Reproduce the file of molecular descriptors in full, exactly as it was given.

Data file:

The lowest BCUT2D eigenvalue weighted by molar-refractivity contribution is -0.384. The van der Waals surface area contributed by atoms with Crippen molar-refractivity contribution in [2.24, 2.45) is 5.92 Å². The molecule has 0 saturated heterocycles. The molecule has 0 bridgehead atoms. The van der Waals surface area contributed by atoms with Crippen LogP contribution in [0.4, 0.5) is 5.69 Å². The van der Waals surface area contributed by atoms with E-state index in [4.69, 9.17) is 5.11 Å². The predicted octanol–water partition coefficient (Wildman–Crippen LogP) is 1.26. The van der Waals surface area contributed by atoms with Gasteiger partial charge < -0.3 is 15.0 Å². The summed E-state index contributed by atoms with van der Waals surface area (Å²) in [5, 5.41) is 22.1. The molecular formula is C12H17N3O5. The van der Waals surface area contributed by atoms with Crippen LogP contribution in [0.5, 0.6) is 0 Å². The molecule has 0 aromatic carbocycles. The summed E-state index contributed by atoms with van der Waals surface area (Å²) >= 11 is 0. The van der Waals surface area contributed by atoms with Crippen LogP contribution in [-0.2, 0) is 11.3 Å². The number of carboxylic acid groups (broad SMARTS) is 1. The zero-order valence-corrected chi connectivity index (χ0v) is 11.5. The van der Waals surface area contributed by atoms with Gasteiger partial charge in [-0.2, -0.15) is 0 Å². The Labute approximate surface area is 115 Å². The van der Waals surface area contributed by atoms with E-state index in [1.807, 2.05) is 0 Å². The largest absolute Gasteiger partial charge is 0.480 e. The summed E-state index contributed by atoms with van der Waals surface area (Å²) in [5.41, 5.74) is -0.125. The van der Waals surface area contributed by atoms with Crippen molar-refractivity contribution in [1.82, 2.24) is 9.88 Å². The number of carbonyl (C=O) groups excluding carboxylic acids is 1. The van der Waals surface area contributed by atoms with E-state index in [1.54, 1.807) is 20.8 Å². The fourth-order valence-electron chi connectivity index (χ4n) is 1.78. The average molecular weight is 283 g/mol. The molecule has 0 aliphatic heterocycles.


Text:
The lowest BCUT2D eigenvalue weighted by molar-refractivity contribution is -0.384. The van der Waals surface area contributed by atoms with Crippen molar-refractivity contribution in [2.24, 2.45) is 5.92 Å². The molecule has 0 saturated heterocycles. The molecule has 0 bridgehead atoms. The van der Waals surface area contributed by atoms with Crippen LogP contribution in [0.4, 0.5) is 5.69 Å². The van der Waals surface area contributed by atoms with E-state index in [4.69, 9.17) is 5.11 Å². The predicted octanol–water partition coefficient (Wildman–Crippen LogP) is 1.26. The van der Waals surface area contributed by atoms with Gasteiger partial charge < -0.3 is 15.0 Å². The summed E-state index contributed by atoms with van der Waals surface area (Å²) in [5, 5.41) is 22.1. The molecular formula is C12H17N3O5. The van der Waals surface area contributed by atoms with Crippen LogP contribution in [0.5, 0.6) is 0 Å². The molecule has 0 aromatic carbocycles. The summed E-state index contributed by atoms with van der Waals surface area (Å²) >= 11 is 0. The van der Waals surface area contributed by atoms with Crippen LogP contribution in [-0.2, 0) is 11.3 Å². The number of carboxylic acid groups (broad SMARTS) is 1. The zero-order valence-corrected chi connectivity index (χ0v) is 11.5. The van der Waals surface area contributed by atoms with Gasteiger partial charge in [-0.2, -0.15) is 0 Å². The Labute approximate surface area is 115 Å². The van der Waals surface area contributed by atoms with E-state index in [1.807, 2.05) is 0 Å². The largest absolute Gasteiger partial charge is 0.480 e. The summed E-state index contributed by atoms with van der Waals surface area (Å²) in [5.41, 5.74) is -0.125. The van der Waals surface area contributed by atoms with Crippen molar-refractivity contribution in [1.82, 2.24) is 9.88 Å². The number of carbonyl (C=O) groups excluding carboxylic acids is 1. The van der Waals surface area contributed by atoms with E-state index in [1.54, 1.807) is 20.8 Å². The fourth-order valence-electron chi connectivity index (χ4n) is 1.78. The average molecular weight is 283 g/mol. The molecule has 0 aliphatic heterocycles.